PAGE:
Another provision would allow the Dormitory Authority of the State of New York to issue bonds to create a program to purchase liabilities caused by defaults by self-insured trusts. The measure would also eliminate mandatory deposits to the Aggregate Trust Fund. It was originally meant to cover workers in the event that an insurance carrier defaulted, which is now covered by the Workers’ Compensation Guarantee Fund.
Other proposals include closure of the Reopened Case Fund and transfer of assessment reserves held by the State Insurance Fund to the Workers’ Compensation Board, which could release up to $250 million for general operating purposes and up to $500 million for capital purposes.
“Overall, these changes are expected to save about $900 million a year,” Sampson said.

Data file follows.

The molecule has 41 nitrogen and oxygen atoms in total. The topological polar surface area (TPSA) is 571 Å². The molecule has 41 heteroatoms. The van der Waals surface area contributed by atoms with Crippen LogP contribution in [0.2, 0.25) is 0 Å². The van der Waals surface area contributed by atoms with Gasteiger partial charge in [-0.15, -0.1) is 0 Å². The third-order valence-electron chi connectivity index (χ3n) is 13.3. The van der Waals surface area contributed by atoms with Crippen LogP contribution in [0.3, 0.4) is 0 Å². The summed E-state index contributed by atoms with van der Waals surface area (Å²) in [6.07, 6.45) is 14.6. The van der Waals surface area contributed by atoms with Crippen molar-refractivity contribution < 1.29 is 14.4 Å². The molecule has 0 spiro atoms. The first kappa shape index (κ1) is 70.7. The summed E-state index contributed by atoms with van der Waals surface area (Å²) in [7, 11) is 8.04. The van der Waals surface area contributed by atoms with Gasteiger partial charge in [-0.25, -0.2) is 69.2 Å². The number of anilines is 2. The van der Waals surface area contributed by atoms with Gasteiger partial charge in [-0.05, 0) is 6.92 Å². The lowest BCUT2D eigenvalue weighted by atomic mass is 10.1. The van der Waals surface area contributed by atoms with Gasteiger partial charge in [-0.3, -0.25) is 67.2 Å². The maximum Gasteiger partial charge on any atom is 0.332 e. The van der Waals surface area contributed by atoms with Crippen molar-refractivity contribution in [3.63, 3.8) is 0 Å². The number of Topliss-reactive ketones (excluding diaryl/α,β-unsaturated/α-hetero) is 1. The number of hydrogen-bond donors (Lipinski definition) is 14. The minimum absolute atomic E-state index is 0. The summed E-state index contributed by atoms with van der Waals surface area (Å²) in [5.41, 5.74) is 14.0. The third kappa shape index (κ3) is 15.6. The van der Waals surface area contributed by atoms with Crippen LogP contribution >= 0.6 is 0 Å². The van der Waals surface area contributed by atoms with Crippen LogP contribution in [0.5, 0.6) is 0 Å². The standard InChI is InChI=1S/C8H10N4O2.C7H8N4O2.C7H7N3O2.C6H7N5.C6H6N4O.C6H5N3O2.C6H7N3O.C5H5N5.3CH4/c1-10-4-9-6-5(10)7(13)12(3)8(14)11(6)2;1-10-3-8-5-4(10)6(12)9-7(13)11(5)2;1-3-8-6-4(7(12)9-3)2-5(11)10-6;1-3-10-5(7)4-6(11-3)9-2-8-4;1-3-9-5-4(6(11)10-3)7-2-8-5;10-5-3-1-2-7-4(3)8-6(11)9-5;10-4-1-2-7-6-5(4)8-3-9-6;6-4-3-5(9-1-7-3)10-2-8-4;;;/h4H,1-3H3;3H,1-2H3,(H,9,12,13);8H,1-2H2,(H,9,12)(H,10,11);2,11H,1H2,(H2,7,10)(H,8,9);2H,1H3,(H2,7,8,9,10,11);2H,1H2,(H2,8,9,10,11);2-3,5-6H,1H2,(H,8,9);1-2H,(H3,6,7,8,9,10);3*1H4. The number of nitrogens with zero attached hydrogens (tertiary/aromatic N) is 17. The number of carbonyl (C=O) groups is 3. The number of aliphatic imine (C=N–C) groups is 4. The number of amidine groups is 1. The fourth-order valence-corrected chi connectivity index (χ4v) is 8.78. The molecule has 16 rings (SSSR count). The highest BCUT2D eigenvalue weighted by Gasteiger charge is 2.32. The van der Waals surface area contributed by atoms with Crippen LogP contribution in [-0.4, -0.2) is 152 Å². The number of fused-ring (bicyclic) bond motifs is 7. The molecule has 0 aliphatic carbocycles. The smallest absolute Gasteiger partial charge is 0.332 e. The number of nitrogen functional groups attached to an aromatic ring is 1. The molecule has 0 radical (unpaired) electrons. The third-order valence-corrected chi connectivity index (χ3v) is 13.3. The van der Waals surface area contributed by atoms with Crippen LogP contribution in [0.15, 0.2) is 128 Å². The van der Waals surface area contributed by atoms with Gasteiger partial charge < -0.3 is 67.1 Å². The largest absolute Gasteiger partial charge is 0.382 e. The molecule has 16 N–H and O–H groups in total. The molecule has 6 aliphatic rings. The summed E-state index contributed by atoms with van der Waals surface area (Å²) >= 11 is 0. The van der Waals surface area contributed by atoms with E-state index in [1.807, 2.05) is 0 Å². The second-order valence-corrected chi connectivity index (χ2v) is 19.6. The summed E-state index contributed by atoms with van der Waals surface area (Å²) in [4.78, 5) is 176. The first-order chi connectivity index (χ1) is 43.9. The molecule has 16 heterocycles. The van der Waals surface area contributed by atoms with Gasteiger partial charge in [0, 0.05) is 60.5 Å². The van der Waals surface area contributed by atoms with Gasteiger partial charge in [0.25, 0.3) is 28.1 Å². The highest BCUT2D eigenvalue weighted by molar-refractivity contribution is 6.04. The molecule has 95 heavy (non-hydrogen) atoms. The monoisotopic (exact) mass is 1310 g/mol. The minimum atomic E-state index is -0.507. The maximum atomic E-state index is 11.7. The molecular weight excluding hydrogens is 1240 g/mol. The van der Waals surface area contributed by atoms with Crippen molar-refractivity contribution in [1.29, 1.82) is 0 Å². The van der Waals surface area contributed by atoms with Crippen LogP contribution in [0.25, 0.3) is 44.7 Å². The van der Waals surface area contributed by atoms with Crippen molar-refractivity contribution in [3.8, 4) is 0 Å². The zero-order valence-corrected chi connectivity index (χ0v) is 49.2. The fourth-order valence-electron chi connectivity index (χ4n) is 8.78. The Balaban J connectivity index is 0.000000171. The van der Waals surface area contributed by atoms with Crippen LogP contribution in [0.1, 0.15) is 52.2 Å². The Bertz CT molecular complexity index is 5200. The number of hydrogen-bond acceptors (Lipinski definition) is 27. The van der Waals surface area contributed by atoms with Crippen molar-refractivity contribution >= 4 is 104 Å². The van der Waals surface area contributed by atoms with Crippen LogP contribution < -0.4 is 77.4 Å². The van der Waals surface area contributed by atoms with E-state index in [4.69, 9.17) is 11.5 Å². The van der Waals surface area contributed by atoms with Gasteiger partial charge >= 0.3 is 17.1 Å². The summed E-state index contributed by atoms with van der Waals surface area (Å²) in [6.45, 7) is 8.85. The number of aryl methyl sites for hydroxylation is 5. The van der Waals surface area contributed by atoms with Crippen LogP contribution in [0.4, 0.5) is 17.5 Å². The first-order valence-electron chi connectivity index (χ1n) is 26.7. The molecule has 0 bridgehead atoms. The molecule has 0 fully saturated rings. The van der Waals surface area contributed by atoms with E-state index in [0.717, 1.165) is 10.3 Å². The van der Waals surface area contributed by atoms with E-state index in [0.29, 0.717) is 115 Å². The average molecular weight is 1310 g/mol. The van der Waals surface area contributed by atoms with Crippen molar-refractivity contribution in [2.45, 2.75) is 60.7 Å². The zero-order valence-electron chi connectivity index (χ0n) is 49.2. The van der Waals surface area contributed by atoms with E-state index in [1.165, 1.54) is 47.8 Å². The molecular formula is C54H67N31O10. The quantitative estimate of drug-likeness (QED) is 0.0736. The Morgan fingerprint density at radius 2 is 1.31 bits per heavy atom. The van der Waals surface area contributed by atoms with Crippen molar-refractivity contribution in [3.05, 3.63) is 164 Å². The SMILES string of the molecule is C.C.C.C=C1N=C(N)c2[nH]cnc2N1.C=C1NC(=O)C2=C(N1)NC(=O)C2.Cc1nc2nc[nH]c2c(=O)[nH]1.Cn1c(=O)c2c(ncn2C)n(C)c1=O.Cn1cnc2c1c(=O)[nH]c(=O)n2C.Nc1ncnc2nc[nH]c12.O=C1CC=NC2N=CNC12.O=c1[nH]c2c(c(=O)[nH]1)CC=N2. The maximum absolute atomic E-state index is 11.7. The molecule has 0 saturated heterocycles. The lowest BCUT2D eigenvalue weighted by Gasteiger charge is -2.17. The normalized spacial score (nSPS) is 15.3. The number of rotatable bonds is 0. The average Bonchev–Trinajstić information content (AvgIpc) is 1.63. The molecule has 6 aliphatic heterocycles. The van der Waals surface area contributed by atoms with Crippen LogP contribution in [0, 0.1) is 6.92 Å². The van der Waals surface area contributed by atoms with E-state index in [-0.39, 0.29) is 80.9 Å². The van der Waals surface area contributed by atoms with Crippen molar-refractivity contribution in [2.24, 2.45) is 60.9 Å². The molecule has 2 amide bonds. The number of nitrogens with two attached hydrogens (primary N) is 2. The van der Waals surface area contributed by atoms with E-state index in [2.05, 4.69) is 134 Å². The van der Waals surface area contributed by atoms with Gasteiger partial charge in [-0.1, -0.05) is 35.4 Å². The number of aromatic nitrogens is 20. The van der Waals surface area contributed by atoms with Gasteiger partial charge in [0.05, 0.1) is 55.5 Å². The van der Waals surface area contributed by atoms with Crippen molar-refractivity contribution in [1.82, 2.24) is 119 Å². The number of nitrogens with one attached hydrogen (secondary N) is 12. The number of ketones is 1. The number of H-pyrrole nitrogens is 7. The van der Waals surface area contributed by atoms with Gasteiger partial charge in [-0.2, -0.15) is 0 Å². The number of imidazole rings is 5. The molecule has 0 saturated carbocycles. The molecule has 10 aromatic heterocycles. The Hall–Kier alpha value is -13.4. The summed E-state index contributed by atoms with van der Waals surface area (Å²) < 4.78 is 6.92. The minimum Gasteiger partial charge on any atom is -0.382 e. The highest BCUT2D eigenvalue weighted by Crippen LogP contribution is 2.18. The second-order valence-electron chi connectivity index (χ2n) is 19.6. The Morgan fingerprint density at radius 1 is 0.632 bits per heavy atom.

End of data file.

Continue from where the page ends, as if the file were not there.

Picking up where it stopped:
While both coalitions are opposed to the minimum-wage increase to $8.75 an hour from $7.25, they realize the votes are in place for its passage.
Pokalsky said it is expected to cost businesses about $1.3 billion a year.
The Earned Income Tax Credit is a more effective way to help those who earn less, his organization believes.
They will fight to gain something to counter the effects of the increase, he said, such as asking that it be phased in.
North Country Chamber of Commerce President Garry Douglas said many of the new ideas resulted from the Chairman’s Committee for the Regional Economic Development Council Program, which has about 40 members, including the co-chairs of each regional council, and labor and business leaders.
“That gives each region more of a voice in developing these policy decisions,” he said.
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For more information about the coalitions, visit www.bcnys.org or www.unshackleupstate.com.